What other conjecture do the birds summon?

  1. They are patient, keen observers. The splayed open body of the raccoon rested on the roof of the chicken house for two days before I noticed the first flyover. It was near dusk and two vultures flew slowly over the chicken house, circled once and continued on their way. They waited another two days before they began to work the body. I wonder how much they observed before they decided it was safe to eat? And do they use the close flyovers to test the animal to see if it’s still alive? Living creatures tend to run and bolt at the flyovers.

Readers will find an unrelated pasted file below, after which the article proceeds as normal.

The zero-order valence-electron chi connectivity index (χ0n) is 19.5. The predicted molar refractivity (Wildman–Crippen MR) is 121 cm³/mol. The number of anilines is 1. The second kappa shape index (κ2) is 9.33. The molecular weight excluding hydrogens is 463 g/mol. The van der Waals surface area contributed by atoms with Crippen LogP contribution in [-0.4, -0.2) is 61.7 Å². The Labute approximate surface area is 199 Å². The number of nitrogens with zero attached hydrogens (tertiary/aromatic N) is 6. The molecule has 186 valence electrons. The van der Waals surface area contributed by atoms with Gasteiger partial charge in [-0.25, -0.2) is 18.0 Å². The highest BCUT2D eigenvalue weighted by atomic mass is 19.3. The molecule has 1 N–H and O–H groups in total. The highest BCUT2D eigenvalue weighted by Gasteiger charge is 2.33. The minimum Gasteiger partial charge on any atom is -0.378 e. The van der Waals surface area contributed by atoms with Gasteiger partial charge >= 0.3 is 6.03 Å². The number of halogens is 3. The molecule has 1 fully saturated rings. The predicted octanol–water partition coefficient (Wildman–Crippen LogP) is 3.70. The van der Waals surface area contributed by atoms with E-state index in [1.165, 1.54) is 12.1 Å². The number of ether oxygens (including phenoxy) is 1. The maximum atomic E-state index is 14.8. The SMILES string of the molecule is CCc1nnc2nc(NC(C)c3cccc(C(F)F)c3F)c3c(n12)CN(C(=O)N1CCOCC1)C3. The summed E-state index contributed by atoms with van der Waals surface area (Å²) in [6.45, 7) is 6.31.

2. They have at least some semblance of cognition and work their food. They didn’t feed on the roof. Instead one of the birds lifted the raccoon corpse off the roof and moved it 7 feet to a spot on the ground where they could easily circle and rest while picking at the flesh. They ate the first side of the raccoon on the first evening. The next morning they rotated his body a full 180 degrees to more easily get at his other side. Later I moved the remains and hanging entrails to the tree outside our house. Within hours they had removed the body from the tree and once again were working it on the ground just outside our dining room window. Do they have a set routine in how they will dismember and eat an animal?